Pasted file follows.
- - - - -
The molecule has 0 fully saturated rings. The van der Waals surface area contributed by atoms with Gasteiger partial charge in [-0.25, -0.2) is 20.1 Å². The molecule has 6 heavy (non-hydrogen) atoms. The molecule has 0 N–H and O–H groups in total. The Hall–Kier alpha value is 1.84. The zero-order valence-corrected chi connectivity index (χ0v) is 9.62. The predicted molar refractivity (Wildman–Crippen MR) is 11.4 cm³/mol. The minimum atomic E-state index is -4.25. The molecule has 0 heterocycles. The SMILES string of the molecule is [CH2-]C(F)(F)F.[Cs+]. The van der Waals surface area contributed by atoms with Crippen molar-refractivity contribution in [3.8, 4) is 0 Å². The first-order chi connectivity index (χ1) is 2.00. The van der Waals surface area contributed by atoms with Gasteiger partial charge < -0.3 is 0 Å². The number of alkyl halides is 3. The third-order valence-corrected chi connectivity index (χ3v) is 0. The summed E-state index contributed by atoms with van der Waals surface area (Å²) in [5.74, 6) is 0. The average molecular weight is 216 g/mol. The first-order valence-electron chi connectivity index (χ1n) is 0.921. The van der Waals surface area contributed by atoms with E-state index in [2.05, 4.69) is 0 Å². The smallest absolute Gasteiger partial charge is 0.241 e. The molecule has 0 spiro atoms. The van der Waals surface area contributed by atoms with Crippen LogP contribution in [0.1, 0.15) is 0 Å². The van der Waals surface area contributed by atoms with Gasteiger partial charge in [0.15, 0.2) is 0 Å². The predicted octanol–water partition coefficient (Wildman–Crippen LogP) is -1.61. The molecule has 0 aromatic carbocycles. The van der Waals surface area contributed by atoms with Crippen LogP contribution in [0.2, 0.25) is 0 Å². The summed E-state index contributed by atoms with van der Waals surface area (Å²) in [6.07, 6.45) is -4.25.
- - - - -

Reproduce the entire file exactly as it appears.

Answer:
The molecule has 0 fully saturated rings. The van der Waals surface area contributed by atoms with Gasteiger partial charge in [-0.25, -0.2) is 20.1 Å². The molecule has 6 heavy (non-hydrogen) atoms. The molecule has 0 N–H and O–H groups in total. The Hall–Kier alpha value is 1.84. The zero-order valence-corrected chi connectivity index (χ0v) is 9.62. The predicted molar refractivity (Wildman–Crippen MR) is 11.4 cm³/mol. The minimum atomic E-state index is -4.25. The molecule has 0 heterocycles. The SMILES string of the molecule is [CH2-]C(F)(F)F.[Cs+]. The van der Waals surface area contributed by atoms with Crippen molar-refractivity contribution in [3.8, 4) is 0 Å². The first-order chi connectivity index (χ1) is 2.00. The van der Waals surface area contributed by atoms with Gasteiger partial charge < -0.3 is 0 Å². The number of alkyl halides is 3. The third-order valence-corrected chi connectivity index (χ3v) is 0. The summed E-state index contributed by atoms with van der Waals surface area (Å²) in [5.74, 6) is 0. The average molecular weight is 216 g/mol. The first-order valence-electron chi connectivity index (χ1n) is 0.921. The van der Waals surface area contributed by atoms with E-state index in [2.05, 4.69) is 0 Å². The smallest absolute Gasteiger partial charge is 0.241 e. The molecule has 0 spiro atoms. The van der Waals surface area contributed by atoms with Crippen LogP contribution in [0.1, 0.15) is 0 Å². The van der Waals surface area contributed by atoms with Gasteiger partial charge in [0.15, 0.2) is 0 Å². The predicted octanol–water partition coefficient (Wildman–Crippen LogP) is -1.61. The molecule has 0 aromatic carbocycles. The van der Waals surface area contributed by atoms with Crippen LogP contribution in [0.2, 0.25) is 0 Å². The summed E-state index contributed by atoms with van der Waals surface area (Å²) in [6.07, 6.45) is -4.25.